US business leader says cooperation critical to overall US-China relationship

Xinhua
A US business leader said Friday that strengthening cooperation between China and the United States is "critical to the overall relationship" between the two countries.
Xinhua

A US business leader said Friday that strengthening cooperation between China and the United States is "critical to the overall relationship" between the world's largest economies.

Myron Brilliant, executive vice president of the US Chamber of Commerce, told American and Chinese entrepreneurs and government officials at a major business event held in downtown San Francisco that the relationship between China and the United States is "simply too big to fail."

"We certainly understand that this is a particularly difficult environment in the US-China relationship," he said, referring to the tensions in the economic ties between the two countries after the US government started tariff frictions without considering the sincere efforts made by the Chinese side.

"But if our relationship is to improve and strengthen, it will be because we continue to do business between our two countries, and we continue to invest in ties that must exist between our two nations," Brilliant said.

"Since we began our diplomatic relationship, economic growth has been to the benefit of both countries," he said.

He stressed that the current tariff disputes do no good to both countries. "The tariffs do not help the United States, they do not help China, and they do not help their economy."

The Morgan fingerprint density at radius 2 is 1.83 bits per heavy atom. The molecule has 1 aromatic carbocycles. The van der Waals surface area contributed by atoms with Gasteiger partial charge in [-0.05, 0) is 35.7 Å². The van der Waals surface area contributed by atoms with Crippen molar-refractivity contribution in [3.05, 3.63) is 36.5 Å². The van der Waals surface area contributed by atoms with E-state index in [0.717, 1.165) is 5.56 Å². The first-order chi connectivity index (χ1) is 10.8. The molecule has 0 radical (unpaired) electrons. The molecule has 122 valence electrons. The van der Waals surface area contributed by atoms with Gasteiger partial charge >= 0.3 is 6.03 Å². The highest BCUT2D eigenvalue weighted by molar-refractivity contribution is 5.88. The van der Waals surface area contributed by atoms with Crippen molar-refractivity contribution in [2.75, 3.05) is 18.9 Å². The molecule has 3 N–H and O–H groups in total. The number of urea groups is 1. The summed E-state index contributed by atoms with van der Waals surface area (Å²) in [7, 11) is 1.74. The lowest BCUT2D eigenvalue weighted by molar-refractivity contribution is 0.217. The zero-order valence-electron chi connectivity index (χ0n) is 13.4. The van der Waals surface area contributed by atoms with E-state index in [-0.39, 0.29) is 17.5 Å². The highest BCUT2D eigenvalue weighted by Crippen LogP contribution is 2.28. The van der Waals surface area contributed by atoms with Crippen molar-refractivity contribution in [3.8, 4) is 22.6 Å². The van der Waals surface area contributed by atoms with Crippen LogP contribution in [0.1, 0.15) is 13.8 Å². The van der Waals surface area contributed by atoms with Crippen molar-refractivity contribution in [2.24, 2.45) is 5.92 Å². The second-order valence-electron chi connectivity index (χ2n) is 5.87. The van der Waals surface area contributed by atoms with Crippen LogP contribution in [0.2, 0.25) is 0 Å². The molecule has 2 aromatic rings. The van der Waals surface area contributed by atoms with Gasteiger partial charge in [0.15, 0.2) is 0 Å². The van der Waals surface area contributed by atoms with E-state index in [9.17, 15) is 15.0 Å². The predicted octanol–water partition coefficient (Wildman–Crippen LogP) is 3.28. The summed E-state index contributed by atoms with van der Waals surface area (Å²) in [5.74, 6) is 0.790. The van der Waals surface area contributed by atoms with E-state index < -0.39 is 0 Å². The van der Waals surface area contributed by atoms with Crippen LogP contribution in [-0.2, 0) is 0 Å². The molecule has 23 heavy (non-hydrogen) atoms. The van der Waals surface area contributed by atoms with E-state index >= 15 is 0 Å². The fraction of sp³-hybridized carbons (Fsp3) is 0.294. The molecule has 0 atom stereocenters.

"We do not want to see an escalation of further tension that will harm businesses on both sides of the equation. It will hurt consumers, it will hurt our economy," said Brilliant.

He warned that trade frictions will amplify concerns about a more divided world between China and the United States, and the chamber is "against that narrative."

Brilliant was speaking at the China (Guangdong) Investment Cooperation Conference. He noted that the US Chamber of Commerce supports US and Chinese governments to work together "to erode the strategic mistrust that has expanded in this period of time."

Jim Wunderman, president and CEO of the Bay Area Council, also expressed "deep hope" that the US and Chinese governments would resolve their differences on trade quickly and that the trade talks "can be ended successfully so that we can resume the great history between two great countries."

"We've been working specifically very hard with China for over a decade to have more trade, to have more business, and to have more cooperation," he said.

Wunderman said his council aims to build a relationship between the San Francisco Bay Area and China, particularly its close connection with Guangdong Province, manifested by Chinatown downtown, the oldest and largest Chinatown in the United States.

He added his council has established four offices in China to bring more business opportunities for companies and entrepreneurs from both countries.

Courtney Ellington, president and CEO of Chance Evoe Inc, a construction and consulting firm, said it was amazing to see the participants of the event to work together for more business opportunities.

"There is still love between the two countries despite all the differences," Ellington said. "I hope they work with each other so that we can continue to do business together."

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